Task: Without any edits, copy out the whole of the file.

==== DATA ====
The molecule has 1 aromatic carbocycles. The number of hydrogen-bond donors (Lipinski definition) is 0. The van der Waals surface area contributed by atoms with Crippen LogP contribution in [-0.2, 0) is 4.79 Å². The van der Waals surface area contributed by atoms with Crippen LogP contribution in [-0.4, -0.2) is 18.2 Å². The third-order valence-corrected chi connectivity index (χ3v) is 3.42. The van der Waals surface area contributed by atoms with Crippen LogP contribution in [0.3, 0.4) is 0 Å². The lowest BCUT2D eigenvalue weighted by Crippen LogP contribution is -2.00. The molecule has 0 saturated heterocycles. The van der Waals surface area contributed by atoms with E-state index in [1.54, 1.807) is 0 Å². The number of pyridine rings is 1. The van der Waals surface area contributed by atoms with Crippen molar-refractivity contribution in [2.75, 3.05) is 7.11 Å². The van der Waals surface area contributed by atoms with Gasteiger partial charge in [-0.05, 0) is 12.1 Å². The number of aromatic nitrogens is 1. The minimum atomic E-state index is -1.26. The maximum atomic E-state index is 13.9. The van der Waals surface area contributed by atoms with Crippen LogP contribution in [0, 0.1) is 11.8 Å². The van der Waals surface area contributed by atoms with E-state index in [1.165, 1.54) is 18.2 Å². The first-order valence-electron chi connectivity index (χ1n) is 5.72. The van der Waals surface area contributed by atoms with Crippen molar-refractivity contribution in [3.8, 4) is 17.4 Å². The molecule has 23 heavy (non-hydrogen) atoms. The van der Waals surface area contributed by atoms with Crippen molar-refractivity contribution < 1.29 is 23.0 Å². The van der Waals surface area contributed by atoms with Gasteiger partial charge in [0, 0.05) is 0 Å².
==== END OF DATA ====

The molecule has 1 aromatic carbocycles. The number of hydrogen-bond donors (Lipinski definition) is 0. The van der Waals surface area contributed by atoms with Crippen LogP contribution in [-0.2, 0) is 4.79 Å². The van der Waals surface area contributed by atoms with Crippen LogP contribution in [-0.4, -0.2) is 18.2 Å². The third-order valence-corrected chi connectivity index (χ3v) is 3.42. The van der Waals surface area contributed by atoms with Crippen LogP contribution in [0.3, 0.4) is 0 Å². The lowest BCUT2D eigenvalue weighted by Crippen LogP contribution is -2.00. The molecule has 0 saturated heterocycles. The van der Waals surface area contributed by atoms with E-state index in [1.54, 1.807) is 0 Å². The number of pyridine rings is 1. The van der Waals surface area contributed by atoms with Crippen molar-refractivity contribution in [2.75, 3.05) is 7.11 Å². The van der Waals surface area contributed by atoms with Gasteiger partial charge in [-0.05, 0) is 12.1 Å². The number of aromatic nitrogens is 1. The minimum atomic E-state index is -1.26. The maximum atomic E-state index is 13.9. The van der Waals surface area contributed by atoms with Crippen LogP contribution in [0, 0.1) is 11.8 Å². The van der Waals surface area contributed by atoms with E-state index in [1.165, 1.54) is 18.2 Å². The first-order valence-electron chi connectivity index (χ1n) is 5.72. The van der Waals surface area contributed by atoms with Crippen molar-refractivity contribution in [3.8, 4) is 17.4 Å². The molecule has 23 heavy (non-hydrogen) atoms. The van der Waals surface area contributed by atoms with Crippen molar-refractivity contribution < 1.29 is 23.0 Å². The van der Waals surface area contributed by atoms with Gasteiger partial charge in [0, 0.05) is 0 Å².